Time: 10:15 - 11:45, Wednesday October 27 Room: PA329, P46 OsloMet
Questions of diversity, difference and divides are central to urban studies. Cities are celebrated as places and spaces where diversity – cultural, social, political – can flourish. At the same time, cities are sites where diversities and differences are sources of contestation and tension, where urban encounters may (re)construct and destabilise boundaries of inclusion and exclusion (Ye 2019).
Research agendas on urban diversity and difference include questions of migration, work and social inclusion, social differentiations and their intersections, indigenous urbanisation, as well as the management and governance of increasing urban diversity and difference (Raco and Tasan-Kok 2019).
The current pandemic has further alerted us to the complex dynamics of urban diversity, both by exposing socio-spatial inequalities, changing patterns of mobility and migration, and by revealing how representations of differently positioned citizens – socially, culturally, ethnically – play out in media and policy debates.
Inspired by Ye’s (2019) question about how we ‘live with difference in shared spaces’, we aim to discuss multiple dynamics of urban diversity and explore the productive encounters and frictions that shape inclusion and exclusion in multiple spaces and places of the city.
To structure our session, each participant will have 10 minutes to present their paper and respond to questions. We will conclude with a plenary discussion with all participants.
Paper 1: Diversity in the city: Conceptualizing the role of time and place, professor Erika Gubrium, Dep. of Social Work, Oslo Metropolitan University
“Diversity is experienced in various spaces and places of the city.” The proposed presentation flips this logic, with focus on the diverse meanings that adult immigrants to Norway (and Oslo) make of their lives, arguing that they actively make meaning of time, space and place, and that these meanings are actively constituted by their biographical experiences, before and since their move to Oslo.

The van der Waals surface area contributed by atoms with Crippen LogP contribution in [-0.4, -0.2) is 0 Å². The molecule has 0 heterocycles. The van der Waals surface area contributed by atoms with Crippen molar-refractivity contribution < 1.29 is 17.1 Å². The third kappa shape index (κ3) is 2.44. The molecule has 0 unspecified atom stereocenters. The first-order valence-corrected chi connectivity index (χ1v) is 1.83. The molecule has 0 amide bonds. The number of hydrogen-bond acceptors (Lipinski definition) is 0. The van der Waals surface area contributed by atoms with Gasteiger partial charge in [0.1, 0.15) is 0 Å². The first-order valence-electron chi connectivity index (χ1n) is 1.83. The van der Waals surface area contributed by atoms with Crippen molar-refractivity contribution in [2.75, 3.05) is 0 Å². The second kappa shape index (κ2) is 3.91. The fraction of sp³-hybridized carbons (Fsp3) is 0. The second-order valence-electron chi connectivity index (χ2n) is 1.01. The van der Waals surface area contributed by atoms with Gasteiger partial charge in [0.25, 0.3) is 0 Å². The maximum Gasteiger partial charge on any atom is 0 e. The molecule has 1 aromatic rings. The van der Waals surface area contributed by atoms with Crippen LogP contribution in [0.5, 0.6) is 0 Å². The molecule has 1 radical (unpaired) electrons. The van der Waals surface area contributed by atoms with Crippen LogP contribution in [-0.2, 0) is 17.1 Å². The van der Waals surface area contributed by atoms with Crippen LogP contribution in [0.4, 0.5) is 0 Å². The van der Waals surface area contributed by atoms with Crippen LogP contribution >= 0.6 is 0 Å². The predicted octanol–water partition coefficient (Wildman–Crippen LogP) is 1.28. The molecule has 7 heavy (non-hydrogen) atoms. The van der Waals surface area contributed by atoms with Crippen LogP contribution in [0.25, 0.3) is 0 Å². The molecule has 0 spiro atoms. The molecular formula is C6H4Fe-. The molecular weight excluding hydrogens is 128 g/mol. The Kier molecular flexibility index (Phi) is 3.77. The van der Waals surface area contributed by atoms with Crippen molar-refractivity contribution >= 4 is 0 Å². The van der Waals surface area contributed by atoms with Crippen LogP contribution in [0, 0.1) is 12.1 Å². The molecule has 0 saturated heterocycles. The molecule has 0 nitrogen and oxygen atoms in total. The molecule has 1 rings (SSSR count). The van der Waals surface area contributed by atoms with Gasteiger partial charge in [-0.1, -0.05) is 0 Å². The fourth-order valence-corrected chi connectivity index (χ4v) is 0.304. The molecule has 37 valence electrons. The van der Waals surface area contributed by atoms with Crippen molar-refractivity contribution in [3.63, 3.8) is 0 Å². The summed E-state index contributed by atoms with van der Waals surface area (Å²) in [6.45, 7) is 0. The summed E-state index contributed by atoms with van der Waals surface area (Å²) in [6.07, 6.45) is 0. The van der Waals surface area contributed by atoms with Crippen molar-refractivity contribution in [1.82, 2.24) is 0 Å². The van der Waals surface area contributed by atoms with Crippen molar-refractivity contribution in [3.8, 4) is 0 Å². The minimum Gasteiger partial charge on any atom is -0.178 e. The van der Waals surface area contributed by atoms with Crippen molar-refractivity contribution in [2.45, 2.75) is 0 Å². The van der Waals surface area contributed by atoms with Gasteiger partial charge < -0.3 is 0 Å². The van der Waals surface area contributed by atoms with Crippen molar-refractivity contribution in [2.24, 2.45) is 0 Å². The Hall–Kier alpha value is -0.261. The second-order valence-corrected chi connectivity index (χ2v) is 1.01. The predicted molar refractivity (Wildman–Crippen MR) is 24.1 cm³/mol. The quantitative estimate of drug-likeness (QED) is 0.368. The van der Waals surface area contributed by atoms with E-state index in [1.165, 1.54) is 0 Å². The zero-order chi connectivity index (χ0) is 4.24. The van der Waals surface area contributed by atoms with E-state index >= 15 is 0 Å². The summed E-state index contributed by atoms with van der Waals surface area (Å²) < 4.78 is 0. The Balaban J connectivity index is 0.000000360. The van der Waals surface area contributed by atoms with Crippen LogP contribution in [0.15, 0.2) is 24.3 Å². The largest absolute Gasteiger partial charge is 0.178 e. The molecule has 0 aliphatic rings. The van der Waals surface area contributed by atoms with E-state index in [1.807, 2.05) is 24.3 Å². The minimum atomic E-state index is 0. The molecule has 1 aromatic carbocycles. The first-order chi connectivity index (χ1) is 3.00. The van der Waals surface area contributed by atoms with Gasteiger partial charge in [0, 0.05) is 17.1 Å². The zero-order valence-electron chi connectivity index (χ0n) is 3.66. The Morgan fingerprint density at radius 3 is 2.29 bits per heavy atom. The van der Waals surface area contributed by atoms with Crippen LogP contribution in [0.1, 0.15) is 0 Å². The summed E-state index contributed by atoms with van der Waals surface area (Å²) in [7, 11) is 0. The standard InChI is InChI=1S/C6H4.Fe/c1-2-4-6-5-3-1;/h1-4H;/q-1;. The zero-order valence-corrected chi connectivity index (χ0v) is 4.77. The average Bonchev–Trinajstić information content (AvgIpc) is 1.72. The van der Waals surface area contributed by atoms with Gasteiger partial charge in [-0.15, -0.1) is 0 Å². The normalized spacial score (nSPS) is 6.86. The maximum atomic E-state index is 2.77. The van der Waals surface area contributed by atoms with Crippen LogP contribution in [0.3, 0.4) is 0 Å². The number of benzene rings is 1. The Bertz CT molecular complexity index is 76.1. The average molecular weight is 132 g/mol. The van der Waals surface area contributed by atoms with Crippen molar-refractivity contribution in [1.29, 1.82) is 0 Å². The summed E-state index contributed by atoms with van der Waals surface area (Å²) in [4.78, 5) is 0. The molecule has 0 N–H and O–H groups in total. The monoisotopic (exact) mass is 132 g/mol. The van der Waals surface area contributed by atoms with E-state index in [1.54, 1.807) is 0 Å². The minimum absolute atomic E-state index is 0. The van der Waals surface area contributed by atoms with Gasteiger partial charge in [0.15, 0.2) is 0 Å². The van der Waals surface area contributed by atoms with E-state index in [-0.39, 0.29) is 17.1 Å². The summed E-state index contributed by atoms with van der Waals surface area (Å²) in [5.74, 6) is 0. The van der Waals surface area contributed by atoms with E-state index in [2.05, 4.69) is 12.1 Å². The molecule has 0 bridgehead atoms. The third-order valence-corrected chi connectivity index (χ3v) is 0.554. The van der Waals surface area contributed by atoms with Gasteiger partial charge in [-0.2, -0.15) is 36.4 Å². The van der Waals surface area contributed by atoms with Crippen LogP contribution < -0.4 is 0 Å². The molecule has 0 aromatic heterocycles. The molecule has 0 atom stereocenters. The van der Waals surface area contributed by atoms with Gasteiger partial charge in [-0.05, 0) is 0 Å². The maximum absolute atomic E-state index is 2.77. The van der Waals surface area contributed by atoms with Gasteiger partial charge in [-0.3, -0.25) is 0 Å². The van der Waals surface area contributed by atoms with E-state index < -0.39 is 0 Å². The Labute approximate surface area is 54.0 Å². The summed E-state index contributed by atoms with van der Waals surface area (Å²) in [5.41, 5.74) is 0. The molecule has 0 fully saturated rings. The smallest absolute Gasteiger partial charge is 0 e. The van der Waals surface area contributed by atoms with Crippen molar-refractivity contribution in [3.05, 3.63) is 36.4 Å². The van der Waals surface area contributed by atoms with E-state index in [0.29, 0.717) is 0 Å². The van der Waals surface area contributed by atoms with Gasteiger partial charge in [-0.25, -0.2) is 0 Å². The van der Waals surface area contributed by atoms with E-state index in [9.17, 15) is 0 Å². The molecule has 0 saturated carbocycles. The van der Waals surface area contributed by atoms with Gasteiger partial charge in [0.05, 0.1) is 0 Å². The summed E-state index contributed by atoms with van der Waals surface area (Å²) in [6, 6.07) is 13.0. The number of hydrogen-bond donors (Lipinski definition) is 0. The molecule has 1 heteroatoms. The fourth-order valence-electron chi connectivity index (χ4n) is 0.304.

The COVID-19 epidemic revealed, for instance, that individuals have made widely varied meaning of spaces/places – one’s home, one’s neighborhood, one’s workplace(s), the institutions one encounters, and the means of transport between these – actively drawing on personal and biographical histories and hopes for the future.
Diversity has been rendered visible, not just across experience, but in terms of how time, space and place have been understood. This presentation uses this diversity as a starting point, suggesting a novel strategy for conceptualizing the relationship between time, space/place and experience, using immigrant integration (to Oslo) as an illustrative case. More specifically, the presentation proposes a strategy to explore how immigrants actively and variably (diversely) construct subjective understandings of the temporality, spatiality and identity work relevant to their integration. The presentation will propose a detailed methodological and analytical strategy for enabling such a focus.
Paper 2: Urban diversity studies: Russian Approaches, Igor Mikheev, National Research University Higher School of Economics, Moscow